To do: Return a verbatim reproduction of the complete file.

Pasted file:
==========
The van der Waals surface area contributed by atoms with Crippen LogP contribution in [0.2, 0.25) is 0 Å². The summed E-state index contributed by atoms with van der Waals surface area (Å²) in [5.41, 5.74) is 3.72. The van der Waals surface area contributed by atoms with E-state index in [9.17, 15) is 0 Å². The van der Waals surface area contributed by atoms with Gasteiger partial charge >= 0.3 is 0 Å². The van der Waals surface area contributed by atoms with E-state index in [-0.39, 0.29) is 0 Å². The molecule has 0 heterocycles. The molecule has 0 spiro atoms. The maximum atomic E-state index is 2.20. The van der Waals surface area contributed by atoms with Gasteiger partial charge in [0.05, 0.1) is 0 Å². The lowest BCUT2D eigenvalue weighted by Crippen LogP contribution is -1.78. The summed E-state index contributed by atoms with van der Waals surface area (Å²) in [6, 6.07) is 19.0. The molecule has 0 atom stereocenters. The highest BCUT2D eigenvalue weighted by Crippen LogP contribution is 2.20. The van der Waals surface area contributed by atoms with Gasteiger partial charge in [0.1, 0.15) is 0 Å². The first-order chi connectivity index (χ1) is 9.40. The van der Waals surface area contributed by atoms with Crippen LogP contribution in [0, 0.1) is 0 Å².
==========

The van der Waals surface area contributed by atoms with Crippen LogP contribution in [0.2, 0.25) is 0 Å². The summed E-state index contributed by atoms with van der Waals surface area (Å²) in [5.41, 5.74) is 3.72. The van der Waals surface area contributed by atoms with E-state index in [9.17, 15) is 0 Å². The van der Waals surface area contributed by atoms with Gasteiger partial charge >= 0.3 is 0 Å². The van der Waals surface area contributed by atoms with E-state index in [-0.39, 0.29) is 0 Å². The molecule has 0 heterocycles. The molecule has 0 spiro atoms. The maximum atomic E-state index is 2.20. The van der Waals surface area contributed by atoms with Gasteiger partial charge in [0.05, 0.1) is 0 Å². The lowest BCUT2D eigenvalue weighted by Crippen LogP contribution is -1.78. The summed E-state index contributed by atoms with van der Waals surface area (Å²) in [6, 6.07) is 19.0. The molecule has 0 atom stereocenters. The highest BCUT2D eigenvalue weighted by Crippen LogP contribution is 2.20. The van der Waals surface area contributed by atoms with Gasteiger partial charge in [0.1, 0.15) is 0 Å². The first-order chi connectivity index (χ1) is 9.40. The van der Waals surface area contributed by atoms with Crippen LogP contribution in [0, 0.1) is 0 Å².